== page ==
Uprooting some farming myths

By any measure, food today is less expensive in America than ever before, thanks largely to the increase in farm productivity.
By any measure, food today is less expensive in America than ever before, thanks largely to the increase in farm productivity.

As California descends further into its worst drought in recorded history, residents of the Golden State are looking for someone to blame. Many city dwellers have pointed fingers at the state’s farmers and ranchers.

But they’re blaming the victims. As Gov. Jerry Brown put it, “agricultural water users … have borne much of the brunt of the drought to date, with … significantly reduced water allocations and thousands of farmworkers laid off.”

This misconception is only the latest in a long history of myths about American agriculture. It’s time to plow under these myths and plant some seeds of truth about our nation’s farmers.

Myth: Big corporations have taken over the industry

The idea that most farms are run by big business is a head-scratcher. Data from the U.S. Census Bureau show that 97 percent of the 2.1 million farms in operation in the United States are family-owned. Fully 88 percent are small, family farms. In Southern states, the share of small family farms is above 90 percent. In Tennessee and West Virginia, it’s more than 95 percent.

Myth: All farmers are rich

Data from the U.S. Department of Agriculture show that farm households make roughly the same income as the median American household. But that money mostly comes from off-farm sources, such as a second job, Social Security, investment income and the like. The USDA reports that 70 percent of farm families have a second job. Clearly, these farmers are farming because they like the work, not because it’s fattening their bank accounts.

Myth: Farmers don’t care about the environment

No other industry on the planet depends more on a clean, sustainable environment than farming.

Farmers are producing more with less. According to the American Farm Bureau Federation, farmers produce 262 percent more food with 2 percent fewer inputs – such as energy, seeds, fertilizer and feed – compared with 1950. That means less energy use, less pollution and less waste.

Farmers also have cut back drastically on their use of chemicals. Between 1980 and 2007, the use of pesticides on farms dropped 20 percent as the science of pest management improved.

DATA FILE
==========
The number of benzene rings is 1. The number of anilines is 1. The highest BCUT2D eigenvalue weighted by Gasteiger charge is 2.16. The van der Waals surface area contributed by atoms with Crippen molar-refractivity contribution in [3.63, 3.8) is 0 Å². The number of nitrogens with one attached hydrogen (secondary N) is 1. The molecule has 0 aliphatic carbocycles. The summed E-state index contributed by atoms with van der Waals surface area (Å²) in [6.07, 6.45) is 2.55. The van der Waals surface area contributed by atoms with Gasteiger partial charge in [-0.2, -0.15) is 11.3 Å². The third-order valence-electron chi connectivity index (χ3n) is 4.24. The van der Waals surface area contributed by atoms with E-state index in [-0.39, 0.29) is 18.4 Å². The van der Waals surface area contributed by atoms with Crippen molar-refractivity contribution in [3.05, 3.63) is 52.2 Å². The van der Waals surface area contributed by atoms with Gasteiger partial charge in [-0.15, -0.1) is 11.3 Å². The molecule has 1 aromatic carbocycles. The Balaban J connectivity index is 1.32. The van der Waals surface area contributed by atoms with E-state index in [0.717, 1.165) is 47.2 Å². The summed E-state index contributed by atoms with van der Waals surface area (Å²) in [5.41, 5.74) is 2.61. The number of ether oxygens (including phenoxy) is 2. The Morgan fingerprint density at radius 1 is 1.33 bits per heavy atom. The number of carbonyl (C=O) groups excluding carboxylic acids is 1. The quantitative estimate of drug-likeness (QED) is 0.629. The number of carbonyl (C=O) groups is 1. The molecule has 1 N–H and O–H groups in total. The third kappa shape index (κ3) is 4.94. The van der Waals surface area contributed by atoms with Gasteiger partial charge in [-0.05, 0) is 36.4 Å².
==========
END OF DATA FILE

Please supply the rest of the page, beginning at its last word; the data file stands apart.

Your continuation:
Myth: Food costs too much

By any measure, food is less expensive in America than ever before, thanks largely to the incredible increase in farm productivity over the years. As a result, American families spend a smaller share of their income on food – just 6.7 percent – than families in any other country in the world. In Canada, families devote less than 10 percent of their income to food. In France and Japan, it’s about 14 percent. And in India, it’s a staggering 36 percent.

Myth: Farming is in decline

Even though farming represents a small share of the job market, the farming industry remains a significant share of the economy. Agriculture and agriculture-related industries accounted for $776 billion in GDP in 2012, according to the USDA. Furthermore, farm productivity has nearly doubled since 1980. This increased productivity has helped close the trade deficit, as the United States’ $115 billion worth of agricultural exports outstrip its agricultural imports.

This economic strength is particularly important in America’s rural communities, where poverty levels are at their highest since 1986. There, farming has been a crucial job creator, providing steady employment during the recession and creating new jobs in the years since.

U.S. agriculture is only going to grow. By 2023, agriculture exports are projected to be $172 billion, a roughly 25 percent increase from last year’s numbers.

That’s a future we can all benefit from. But to get there, farmers and ranchers need a little support in their home states and in Congress. And that support starts with a better understanding of who these Americans really are.

Today’s farmers are producing more with less, making food more affordable, helping to protect the environment and providing crucial jobs for rural communities. And they’re doing it out of a love of farming.

That’s a good story to tell. And it’s one that happens to be true.

Tim Buzby is the president and CEO of Farmer Mac, Federal Agricultural Mortgage Corporation.